Relocation Tips: Using Public Transport in St. Petersburg
Saint Petersburg has a vast transportation network that is easy to pay for and use. You can get around town using the metro (“so deep it goes below the permafrost”), buses, trams, trolleybuses, commercial minibuses called “marshrutka” and many taxis. Here’s a primer on how to get anywhere without breaking the bank.
Photo credit: http://orgp.spb.ru/
If you take public transport regularly, it’s a good idea to get a “podorozhnik” transportation card. It works on all public transport and can be refilled at your convenience. You can buy it at cashiers and ticket machines at metro stations. When you use it, by touching the turnstile at the metro or an orange validator in a bus, it will automatically deduct the cost of the ride.
You can just load money or you can also load different types of passes on the card. There is a one day pass (180 rubles, works for 24 hours from the first trip, can be used for all kinds of transport with no limit) and a monthly pass (2900 rubles, includes 70 metro trips and usage of other transport with no limit). There is also a similar discounted monthly pass for students, which costs about 1035 rubles a month. The card itself costs 60 rubles and is the size of a bank card. There is also a smaller keychain version that costs 100 rubles.
How do you load money onto a “podorozhnik”? There are a couple of options:
1. By cash or card through the cashier desk at the metro stations
2. By cash or card on the machines at the metro stations (they work also in English)
3. On the metro website: http://ispp.spbmetropoliten.ru/pbm (only Russian)
4. On internet banking, application or ATM of the bank “Sankt-Peterburg” (Bank “Sankt-Peterburg” is the official bank of ITMO University)
5. By SMS from a Russian phone number.
Photo credit: www.spb.kp.ru
Important! If you load money in places other than at the cashier desk or machines of the stations, you need to activate the value! You can do this by placing the card on one of the machines to check the remaining value or the ones for loading value. You need to pick “Top up the unified E-Purse” and then place your card to the reader.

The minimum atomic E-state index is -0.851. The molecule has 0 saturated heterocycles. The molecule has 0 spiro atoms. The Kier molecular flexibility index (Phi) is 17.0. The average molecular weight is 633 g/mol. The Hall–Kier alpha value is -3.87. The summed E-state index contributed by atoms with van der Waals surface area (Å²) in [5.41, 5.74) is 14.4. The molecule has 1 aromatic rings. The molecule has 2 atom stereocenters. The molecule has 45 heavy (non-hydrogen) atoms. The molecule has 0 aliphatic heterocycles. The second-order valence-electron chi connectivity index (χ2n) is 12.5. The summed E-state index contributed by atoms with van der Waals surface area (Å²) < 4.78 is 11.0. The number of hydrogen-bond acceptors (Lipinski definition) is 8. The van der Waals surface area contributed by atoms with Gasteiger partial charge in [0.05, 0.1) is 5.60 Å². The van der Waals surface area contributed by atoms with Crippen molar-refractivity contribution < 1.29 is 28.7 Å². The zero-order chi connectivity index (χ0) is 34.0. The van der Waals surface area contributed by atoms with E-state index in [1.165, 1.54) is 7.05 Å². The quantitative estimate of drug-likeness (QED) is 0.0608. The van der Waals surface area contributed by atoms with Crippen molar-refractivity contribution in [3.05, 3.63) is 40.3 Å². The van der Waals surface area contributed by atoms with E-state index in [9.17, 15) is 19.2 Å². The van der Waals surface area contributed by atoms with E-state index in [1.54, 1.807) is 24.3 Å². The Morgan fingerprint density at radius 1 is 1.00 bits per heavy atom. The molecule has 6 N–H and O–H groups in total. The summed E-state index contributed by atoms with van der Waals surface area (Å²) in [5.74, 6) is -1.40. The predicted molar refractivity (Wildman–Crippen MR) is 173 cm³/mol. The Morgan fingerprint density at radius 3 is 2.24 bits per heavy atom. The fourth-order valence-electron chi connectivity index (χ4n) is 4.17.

For those who travel to Moscow often there is a special type of “podorozhnik” that is called “troika”. This card can be used in both Moscow and Saint Petersburg. When you leave St. Petersburg or if you don’t need the card anymore, you can return it at the cashier at any metro station and get money back for it. The balance has to be 0 when you return it and you have to be prepared to show ID.
The Saint Petersburg metro is famous for its beautiful stations and long escalators and is worth a ride even just for the fun of it. If you don’t plan on using the special transport card, a more expensive, but one-time ride can be obtained for the metro by buying a token that is called “zheton”. One zheton costs 45 rubles (compared to 35 rubles which is what would be deducted from the card if you load money on it), and you can buy it either at the cashier desk or in machines that you can find in every metro station.
Photo credit: vesti.ru
Mia Eriksson: “Don’t get confused when you get your change, the zhetons are also in there, they look just like coins! By entering one zheton in the metro gate, the gate will open. In the metro you can change the line as many times as you like with one ticket.”
A zheton can be used for one single trip in the metro. There is no time limit, so you can stay in the metro as long as you want. An unused zheton is always valid.
If you want to find the best route to get to a particular station by metro, to know how long it takes, and also which metro car you should board, you should definitely download the app, Yandex Metro. It’s available in both English and Russian, and it can be more efficient than google maps sometimes. It explains to you at which station to change trains and if it’s faster to travel by taxi rather than metro from a particular station to another, it’ll tell you how long it would take by taxi.
One of the great advantages of the St. Petersburg metro is the trains run very often. That painful feeling of “I missed my train” is something you almost never feel underground in St. Petersburg. By the time you walk to the other end of the platform another train has usually arrived.
Other payment methods: You can use the PayPass technology of MasterCard to pay for your trip. MasterCard readers can be found in all the stations, most commonly next to the operator’s booth. If you have an Android smartphone with NFC, you can also download the “wallet” app and use it to pay.